Fonterra might well be able to juggle on a pogo stick whilst swallowing the lumpy bits, most NZ farms are not in such an enviable position.

      • Pat 13.1.4

        no perspective at all…it ignores the change in farming systems and the inflationary impact on inputs…talk to any dairy farmer and ask whats happened to inputs over the past 15 years, what was viable in 2002 is not viable in 2015 and beyond….and all of this ignores the short term impact of land value reduction and equity ratios…if you want an indicator of what is likely to occur think back to the removal of SMPs and then consider the recovery from that took 15 plus years and was only turned around by ….yes ,the dairy boom..a once in a lifetime perfect storm caused by Chinese industrialisation and urbanisation.

      • lprent 13.1.5

        The issue isn’t particularly the payout, it is the average rising cost involved in running herds.

        Back in 1998-2006, almost every dairy farm was making a profit with price levels that were less than $4/kg milk solids. Since then the area covered by dairy farms has nearly doubled, and the herd levels on existing farms has at least doubled. The way this was done was effectively by throwing capital at it, largely through debt. That allowed the conversion of other farm types to dairy, the addition of feedpads, extensive feeding, and mucg more intensive dairy farming.

        Between the repayment of financing costs and the changes in operational costs, the average required payout to even break-even is well over $5/kg and probably closer to $6/kg.

        Now that the world prices have reverted back towards normal, ie about $4/kg, the cost structure of our current dairy industry will have to adjust. Herd sizes will drop. Many recently converted farms will revert. Something like about 20-30% of current sharemilkers will wind up walking away voluntarily or involuntarily as they cannot make a profit. A significiant number of farm owners will be bankrupted.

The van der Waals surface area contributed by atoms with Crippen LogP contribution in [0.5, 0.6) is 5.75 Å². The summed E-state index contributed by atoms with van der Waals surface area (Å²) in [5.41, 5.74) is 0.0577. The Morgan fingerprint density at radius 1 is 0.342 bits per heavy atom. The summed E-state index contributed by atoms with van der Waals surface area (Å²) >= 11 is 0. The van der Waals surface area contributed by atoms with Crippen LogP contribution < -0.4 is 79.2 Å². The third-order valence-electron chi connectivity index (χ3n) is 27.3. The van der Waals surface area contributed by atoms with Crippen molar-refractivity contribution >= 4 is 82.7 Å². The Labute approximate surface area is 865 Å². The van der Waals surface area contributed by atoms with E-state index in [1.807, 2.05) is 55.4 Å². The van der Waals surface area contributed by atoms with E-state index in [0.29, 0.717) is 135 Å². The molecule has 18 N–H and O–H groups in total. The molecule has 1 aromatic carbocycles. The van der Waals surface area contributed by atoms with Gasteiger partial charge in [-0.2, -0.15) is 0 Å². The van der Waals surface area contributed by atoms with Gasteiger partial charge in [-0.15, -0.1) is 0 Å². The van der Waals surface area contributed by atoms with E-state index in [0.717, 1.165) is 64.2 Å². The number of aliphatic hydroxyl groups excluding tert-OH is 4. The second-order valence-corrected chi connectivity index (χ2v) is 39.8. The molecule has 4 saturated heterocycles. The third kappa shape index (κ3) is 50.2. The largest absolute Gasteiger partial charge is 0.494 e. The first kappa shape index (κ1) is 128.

This was all quite obvious five years ago and an imminent economic crisis in 2012. However National kept pouring resources and support into this single economic sector. They really are naturally stupid (or greedy bearing mind the number of National MPs with stakes in dairy) is the only way of looking at it.

        Your “perspective” is daft because it assumes that industry in 2002 is the same as it is in 2015. You have to admire the timeless view of the conservative, but unfortunately the rest of us tend to live in the reality, not fantasyland.

        • weka 13.1.5.1

          “They really are naturally stupid (or greedy bearing mind the number of National MPs with stakes in dairy) is the only way of looking at it.”

          Or, it’s speculation with the idea that the risk doesn’t matter because when the farms go bankrupt we have overseas buyers waiting in the wings. Or all 3.

          Lynn do you remember the forces farm sales in the 80s? What was behind that? I seem to remember spiking interest rates on mortgages, but am curious if there was also a broader context like you have described above.

          • lprent 13.1.5.1.1

            SMPs. Supplementary minimum payments and the previous subsidy programs

            Umm http://www.rbnz.govt.nz/research_and_publications/reserve_bank_bulletin/1982/1982may45_4anoteonthesupplementryminimumpricesscheme.pdf